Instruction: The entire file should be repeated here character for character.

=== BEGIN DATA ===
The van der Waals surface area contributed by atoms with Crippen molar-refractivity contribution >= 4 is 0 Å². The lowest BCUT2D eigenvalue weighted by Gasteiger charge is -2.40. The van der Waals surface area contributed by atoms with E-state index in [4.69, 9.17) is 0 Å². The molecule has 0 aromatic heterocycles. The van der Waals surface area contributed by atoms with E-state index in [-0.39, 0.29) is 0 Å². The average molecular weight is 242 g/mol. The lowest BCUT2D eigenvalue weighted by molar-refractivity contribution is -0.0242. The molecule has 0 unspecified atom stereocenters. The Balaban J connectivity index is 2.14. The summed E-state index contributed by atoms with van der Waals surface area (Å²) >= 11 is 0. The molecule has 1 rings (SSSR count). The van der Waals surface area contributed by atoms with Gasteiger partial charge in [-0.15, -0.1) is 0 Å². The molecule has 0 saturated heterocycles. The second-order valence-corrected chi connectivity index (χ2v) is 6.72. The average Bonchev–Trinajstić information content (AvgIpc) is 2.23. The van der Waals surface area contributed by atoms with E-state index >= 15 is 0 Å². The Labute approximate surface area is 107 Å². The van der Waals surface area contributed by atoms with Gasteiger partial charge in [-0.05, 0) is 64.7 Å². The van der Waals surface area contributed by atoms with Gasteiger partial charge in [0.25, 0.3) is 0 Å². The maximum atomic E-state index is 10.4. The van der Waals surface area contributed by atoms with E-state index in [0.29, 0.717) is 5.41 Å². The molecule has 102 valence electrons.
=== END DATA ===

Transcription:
The van der Waals surface area contributed by atoms with Crippen molar-refractivity contribution >= 4 is 0 Å². The lowest BCUT2D eigenvalue weighted by Gasteiger charge is -2.40. The van der Waals surface area contributed by atoms with E-state index in [4.69, 9.17) is 0 Å². The molecule has 0 aromatic heterocycles. The van der Waals surface area contributed by atoms with E-state index in [-0.39, 0.29) is 0 Å². The average molecular weight is 242 g/mol. The lowest BCUT2D eigenvalue weighted by molar-refractivity contribution is -0.0242. The molecule has 0 unspecified atom stereocenters. The Balaban J connectivity index is 2.14. The summed E-state index contributed by atoms with van der Waals surface area (Å²) >= 11 is 0. The molecule has 1 rings (SSSR count). The van der Waals surface area contributed by atoms with Gasteiger partial charge in [-0.15, -0.1) is 0 Å². The molecule has 0 saturated heterocycles. The second-order valence-corrected chi connectivity index (χ2v) is 6.72. The average Bonchev–Trinajstić information content (AvgIpc) is 2.23. The van der Waals surface area contributed by atoms with E-state index >= 15 is 0 Å². The Labute approximate surface area is 107 Å². The van der Waals surface area contributed by atoms with Gasteiger partial charge in [-0.05, 0) is 64.7 Å². The van der Waals surface area contributed by atoms with Gasteiger partial charge in [0.25, 0.3) is 0 Å². The maximum atomic E-state index is 10.4. The van der Waals surface area contributed by atoms with E-state index in [0.29, 0.717) is 5.41 Å². The molecule has 102 valence electrons.